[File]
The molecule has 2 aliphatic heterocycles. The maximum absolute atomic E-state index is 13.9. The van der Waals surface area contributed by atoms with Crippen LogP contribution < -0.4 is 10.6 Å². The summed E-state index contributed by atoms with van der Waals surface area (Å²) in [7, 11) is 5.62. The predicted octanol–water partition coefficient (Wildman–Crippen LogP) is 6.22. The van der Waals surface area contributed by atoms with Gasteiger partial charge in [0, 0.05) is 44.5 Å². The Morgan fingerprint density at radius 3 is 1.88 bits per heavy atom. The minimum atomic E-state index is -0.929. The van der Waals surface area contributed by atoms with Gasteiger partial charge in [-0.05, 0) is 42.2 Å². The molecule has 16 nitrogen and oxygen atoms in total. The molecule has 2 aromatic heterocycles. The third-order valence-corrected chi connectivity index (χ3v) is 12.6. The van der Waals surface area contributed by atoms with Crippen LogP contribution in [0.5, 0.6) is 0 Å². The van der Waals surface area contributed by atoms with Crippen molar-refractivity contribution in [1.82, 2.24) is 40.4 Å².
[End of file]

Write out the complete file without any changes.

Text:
The molecule has 2 aliphatic heterocycles. The maximum absolute atomic E-state index is 13.9. The van der Waals surface area contributed by atoms with Crippen LogP contribution < -0.4 is 10.6 Å². The summed E-state index contributed by atoms with van der Waals surface area (Å²) in [7, 11) is 5.62. The predicted octanol–water partition coefficient (Wildman–Crippen LogP) is 6.22. The van der Waals surface area contributed by atoms with Gasteiger partial charge in [0, 0.05) is 44.5 Å². The Morgan fingerprint density at radius 3 is 1.88 bits per heavy atom. The minimum atomic E-state index is -0.929. The van der Waals surface area contributed by atoms with Gasteiger partial charge in [-0.05, 0) is 42.2 Å². The molecule has 16 nitrogen and oxygen atoms in total. The molecule has 2 aromatic heterocycles. The third-order valence-corrected chi connectivity index (χ3v) is 12.6. The van der Waals surface area contributed by atoms with Crippen LogP contribution in [0.5, 0.6) is 0 Å². The van der Waals surface area contributed by atoms with Crippen molar-refractivity contribution in [1.82, 2.24) is 40.4 Å².